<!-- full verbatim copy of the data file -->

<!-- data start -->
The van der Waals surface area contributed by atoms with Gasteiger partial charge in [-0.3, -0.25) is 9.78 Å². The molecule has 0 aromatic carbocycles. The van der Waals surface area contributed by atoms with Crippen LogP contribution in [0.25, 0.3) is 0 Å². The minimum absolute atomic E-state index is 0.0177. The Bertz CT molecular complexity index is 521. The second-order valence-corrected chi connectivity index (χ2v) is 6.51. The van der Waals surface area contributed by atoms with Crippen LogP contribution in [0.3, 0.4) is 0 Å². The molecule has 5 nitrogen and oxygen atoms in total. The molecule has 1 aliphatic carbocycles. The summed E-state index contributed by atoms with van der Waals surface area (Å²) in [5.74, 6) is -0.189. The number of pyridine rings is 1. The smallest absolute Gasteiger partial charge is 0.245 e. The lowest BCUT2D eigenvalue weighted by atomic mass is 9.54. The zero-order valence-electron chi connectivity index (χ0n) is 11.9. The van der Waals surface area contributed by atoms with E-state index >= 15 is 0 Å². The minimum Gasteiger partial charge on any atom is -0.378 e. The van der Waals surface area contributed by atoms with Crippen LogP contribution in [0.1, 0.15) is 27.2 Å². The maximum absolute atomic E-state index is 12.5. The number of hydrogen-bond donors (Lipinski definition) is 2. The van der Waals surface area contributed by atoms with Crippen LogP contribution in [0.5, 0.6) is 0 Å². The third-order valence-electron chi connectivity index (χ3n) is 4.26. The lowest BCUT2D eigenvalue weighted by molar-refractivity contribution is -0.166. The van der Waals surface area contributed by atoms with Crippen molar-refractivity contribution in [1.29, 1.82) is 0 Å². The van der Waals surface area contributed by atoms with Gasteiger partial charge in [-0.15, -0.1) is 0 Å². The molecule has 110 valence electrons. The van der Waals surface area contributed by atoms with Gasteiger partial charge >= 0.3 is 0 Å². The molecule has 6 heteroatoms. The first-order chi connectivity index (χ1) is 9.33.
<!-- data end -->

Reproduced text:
The van der Waals surface area contributed by atoms with Gasteiger partial charge in [-0.3, -0.25) is 9.78 Å². The molecule has 0 aromatic carbocycles. The van der Waals surface area contributed by atoms with Crippen LogP contribution in [0.25, 0.3) is 0 Å². The minimum absolute atomic E-state index is 0.0177. The Bertz CT molecular complexity index is 521. The second-order valence-corrected chi connectivity index (χ2v) is 6.51. The van der Waals surface area contributed by atoms with Crippen LogP contribution in [0.3, 0.4) is 0 Å². The molecule has 5 nitrogen and oxygen atoms in total. The molecule has 1 aliphatic carbocycles. The summed E-state index contributed by atoms with van der Waals surface area (Å²) in [5.74, 6) is -0.189. The number of pyridine rings is 1. The smallest absolute Gasteiger partial charge is 0.245 e. The lowest BCUT2D eigenvalue weighted by atomic mass is 9.54. The zero-order valence-electron chi connectivity index (χ0n) is 11.9. The van der Waals surface area contributed by atoms with E-state index >= 15 is 0 Å². The minimum Gasteiger partial charge on any atom is -0.378 e. The van der Waals surface area contributed by atoms with Crippen LogP contribution in [0.1, 0.15) is 27.2 Å². The maximum absolute atomic E-state index is 12.5. The number of hydrogen-bond donors (Lipinski definition) is 2. The van der Waals surface area contributed by atoms with Crippen LogP contribution in [0.5, 0.6) is 0 Å². The third-order valence-electron chi connectivity index (χ3n) is 4.26. The lowest BCUT2D eigenvalue weighted by molar-refractivity contribution is -0.166. The van der Waals surface area contributed by atoms with Crippen molar-refractivity contribution in [1.29, 1.82) is 0 Å². The van der Waals surface area contributed by atoms with Gasteiger partial charge in [-0.15, -0.1) is 0 Å². The molecule has 110 valence electrons. The van der Waals surface area contributed by atoms with Gasteiger partial charge >= 0.3 is 0 Å². The molecule has 6 heteroatoms. The first-order chi connectivity index (χ1) is 9.33.